What do we mean by the location in procedures? It’s WHERE the user performs the actual task. Inexperienced procedure writers often assumes the reader will know where to perform the action. But this is not always the case. Often readers are starting cold. How can you fix this?
Procedure writers need to put themselves in the reader’s shoes, for example:
- Location – identify where in the application the procedure is performed, for example, [this task] is performed on this [tab] on [this] window.
- Prerequisites – highlight if it’s necessary to perform any tasks, for example, selecting a checkbox on another window in order to make another window appear. Another consideration is if this window needs to be specified in a configuration file or selected from a menu bar if it’s not displayed out of the box.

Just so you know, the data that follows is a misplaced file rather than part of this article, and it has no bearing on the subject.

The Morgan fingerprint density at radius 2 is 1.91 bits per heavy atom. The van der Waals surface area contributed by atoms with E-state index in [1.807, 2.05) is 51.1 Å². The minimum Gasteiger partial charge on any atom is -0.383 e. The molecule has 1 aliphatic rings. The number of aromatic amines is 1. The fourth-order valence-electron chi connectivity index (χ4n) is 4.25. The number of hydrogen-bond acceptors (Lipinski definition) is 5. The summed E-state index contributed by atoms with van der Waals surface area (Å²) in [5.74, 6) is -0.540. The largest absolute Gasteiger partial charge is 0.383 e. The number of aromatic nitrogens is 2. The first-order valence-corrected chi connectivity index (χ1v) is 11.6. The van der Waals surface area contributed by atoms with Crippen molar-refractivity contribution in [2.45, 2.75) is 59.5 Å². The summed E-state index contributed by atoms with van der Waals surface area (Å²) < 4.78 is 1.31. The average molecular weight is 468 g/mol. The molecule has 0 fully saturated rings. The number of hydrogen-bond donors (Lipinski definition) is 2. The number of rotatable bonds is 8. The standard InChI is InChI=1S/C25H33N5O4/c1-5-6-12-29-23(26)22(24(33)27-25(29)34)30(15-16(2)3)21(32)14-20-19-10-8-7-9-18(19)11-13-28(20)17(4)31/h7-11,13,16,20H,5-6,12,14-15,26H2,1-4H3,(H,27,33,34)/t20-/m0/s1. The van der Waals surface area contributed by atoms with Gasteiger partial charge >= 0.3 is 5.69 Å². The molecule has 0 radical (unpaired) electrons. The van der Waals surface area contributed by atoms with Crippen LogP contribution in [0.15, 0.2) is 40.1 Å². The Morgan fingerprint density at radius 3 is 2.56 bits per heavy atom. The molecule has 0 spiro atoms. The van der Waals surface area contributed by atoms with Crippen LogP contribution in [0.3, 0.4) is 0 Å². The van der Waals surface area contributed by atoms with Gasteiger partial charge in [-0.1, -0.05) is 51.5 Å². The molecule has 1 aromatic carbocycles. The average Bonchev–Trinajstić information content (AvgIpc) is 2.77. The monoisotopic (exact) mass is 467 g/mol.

- Location in user interface – identify where in the application the task is performed. Provide directions to the exact location where the procedure is performed, for example, if the window contains several panes, then highlight either with a graphic or state the name of the pane. Likewise, if the window has tabs, highlight which tab to use. Use the same convention to define the location path in other procedures.
- Position in Procedure – decide to add these directions, for example, directly after the first lead paragraph, so the reader can identify the location immediately. Remove any frustration for the user by orienting them in the application. This helps them perform the procedure without having to go to other pages to determine the location.
- Links – if linking to the page, for example, in online help, use the same phrasing in your links. Instead of saying Click Here, provide more useful information, for example, to create a report, see the Report window, and then link Report window to the appropriate page.
What else would you add?